Risk Assessment in Food Microbiology 101

(Webinar length:  1h 13m)

Overview:

The following webinar will provide a basic introduction to risk analysis and its individual components.  The presentation will provide background why risk analysis is important and how it is used to develop control strategies or develop policy. The components of risk analysis (Risk Assessment, Risk Communication and Risk Management) will be provided using Listeria monocytogenes associated with deli meat as an example.

There are over 1400 microbial species that can potentially cause illness in humans and animals.  Obviously some pathogens pose more risks than others depending on their prevalence, incidence in foods and populations that are exposed to the pathogen. In the context of food production and processing we cannot address all these risks presented by pathogens so we must focus on those that have a strong possibility of occurring and/or will result in disastrous consequences. In this respect there must be an approach that can rank the risk and then develop mitigation strategies to ensure there is a low probability that they would occur. This in essence is risk analysis.

Areas covered in the webinar:

  • Definition of risk analysis and applications
    Risk Assessment
         Hazard identification and characterization
         Exposure and dose response analysis
         Risk characterization
         Quantitative vs qualitative assessment
    Risk Management
         Reducing prevalence
         Formulation hurdles
         Interventions
         Role of policy and regulations
    Risk Communication
         Target audiences
         Different communication streams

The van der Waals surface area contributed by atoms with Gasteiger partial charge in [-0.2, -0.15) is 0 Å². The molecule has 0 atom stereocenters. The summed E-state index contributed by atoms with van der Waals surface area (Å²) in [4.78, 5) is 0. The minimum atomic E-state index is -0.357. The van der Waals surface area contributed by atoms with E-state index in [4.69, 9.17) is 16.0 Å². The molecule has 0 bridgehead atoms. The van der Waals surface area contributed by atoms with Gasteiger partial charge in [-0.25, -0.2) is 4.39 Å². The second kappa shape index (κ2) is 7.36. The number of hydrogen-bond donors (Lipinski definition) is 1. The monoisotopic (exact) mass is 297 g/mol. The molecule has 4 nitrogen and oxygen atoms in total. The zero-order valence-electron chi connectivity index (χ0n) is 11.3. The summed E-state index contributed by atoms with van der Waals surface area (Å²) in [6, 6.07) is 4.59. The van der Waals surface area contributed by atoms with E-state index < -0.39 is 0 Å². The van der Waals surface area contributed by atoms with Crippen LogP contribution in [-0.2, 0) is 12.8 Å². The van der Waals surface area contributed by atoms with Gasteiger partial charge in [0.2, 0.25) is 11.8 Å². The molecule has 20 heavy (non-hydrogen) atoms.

Who will benefit from this webinar:

  • All who wish to have an introduction to risk analysis
    Quality control and assurances managers
    Product development scientists
    Production managers
    HACCP coordinators
    Food safety personnel
    Sanitation managers 

Presenter - Dr. Keith Warriner


Dr. Keith Warriner is currently an Associate Professor within the Department of Food Science at University of Guelph, Canada. Dr. Warriner received his BSc in Food Science from the University of Nottingham, UK and PhD in Microbial Physiology from the University College of Wales Aberystwyth, UK. He later went on to work on biosensors within the University of Manchester, UK and subsequently returned to the University of Nottingham to become a Research Fellow in Food Microbiology. He joined the Faculty of the University of Guelph in 2002.

During the last fifteen years in the field of microbiology and food safety research, Dr. Warriner has published more than 100 papers, book chapters, patents, and conference abstracts. He has broad research areas encompassing development of decontamination technologies, biosensors for biohazard detection, and more fundamental research on the interaction of human pathogens with plants. One notable research accomplishment was the development of a decontamination treatment for sanitizing seeds destined for sprout production and a further process based on Advanced Oxidation Process for inactivating pathogens on fresh produce. Current research in the area is focused on developing biocontrol strategies based on using a combination of antagonistic bacteria and bacteriophage to reduce levels of human pathogens at the primary production stage.


 

 

  • Item #: 0326dRisk
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